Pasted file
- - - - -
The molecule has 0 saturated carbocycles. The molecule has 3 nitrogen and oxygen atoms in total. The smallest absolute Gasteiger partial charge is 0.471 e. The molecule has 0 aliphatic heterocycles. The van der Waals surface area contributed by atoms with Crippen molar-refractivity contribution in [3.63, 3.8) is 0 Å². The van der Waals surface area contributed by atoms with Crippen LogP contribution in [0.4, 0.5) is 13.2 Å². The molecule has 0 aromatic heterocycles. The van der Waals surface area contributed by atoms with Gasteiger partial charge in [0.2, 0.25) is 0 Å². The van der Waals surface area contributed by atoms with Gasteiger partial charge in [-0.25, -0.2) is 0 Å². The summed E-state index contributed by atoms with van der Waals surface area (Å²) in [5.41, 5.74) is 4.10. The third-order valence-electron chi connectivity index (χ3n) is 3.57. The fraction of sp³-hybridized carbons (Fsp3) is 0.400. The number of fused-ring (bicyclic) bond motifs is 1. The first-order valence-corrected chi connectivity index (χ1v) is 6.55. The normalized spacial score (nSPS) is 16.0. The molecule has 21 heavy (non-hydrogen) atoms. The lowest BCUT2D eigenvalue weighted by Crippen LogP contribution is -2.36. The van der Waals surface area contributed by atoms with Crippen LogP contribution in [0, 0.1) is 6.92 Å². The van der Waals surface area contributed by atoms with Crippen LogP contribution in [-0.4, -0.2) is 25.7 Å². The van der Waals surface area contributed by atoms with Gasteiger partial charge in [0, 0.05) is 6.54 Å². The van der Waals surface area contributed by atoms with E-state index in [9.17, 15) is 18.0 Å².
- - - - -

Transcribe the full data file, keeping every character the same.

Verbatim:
The molecule has 0 saturated carbocycles. The molecule has 3 nitrogen and oxygen atoms in total. The smallest absolute Gasteiger partial charge is 0.471 e. The molecule has 0 aliphatic heterocycles. The van der Waals surface area contributed by atoms with Crippen molar-refractivity contribution in [3.63, 3.8) is 0 Å². The van der Waals surface area contributed by atoms with Crippen LogP contribution in [0.4, 0.5) is 13.2 Å². The molecule has 0 aromatic heterocycles. The van der Waals surface area contributed by atoms with Gasteiger partial charge in [0.2, 0.25) is 0 Å². The van der Waals surface area contributed by atoms with Gasteiger partial charge in [-0.25, -0.2) is 0 Å². The summed E-state index contributed by atoms with van der Waals surface area (Å²) in [5.41, 5.74) is 4.10. The third-order valence-electron chi connectivity index (χ3n) is 3.57. The fraction of sp³-hybridized carbons (Fsp3) is 0.400. The number of fused-ring (bicyclic) bond motifs is 1. The first-order valence-corrected chi connectivity index (χ1v) is 6.55. The normalized spacial score (nSPS) is 16.0. The molecule has 21 heavy (non-hydrogen) atoms. The lowest BCUT2D eigenvalue weighted by Crippen LogP contribution is -2.36. The van der Waals surface area contributed by atoms with Crippen LogP contribution in [0, 0.1) is 6.92 Å². The van der Waals surface area contributed by atoms with Crippen LogP contribution in [-0.4, -0.2) is 25.7 Å². The van der Waals surface area contributed by atoms with Gasteiger partial charge in [0, 0.05) is 6.54 Å². The van der Waals surface area contributed by atoms with E-state index in [9.17, 15) is 18.0 Å².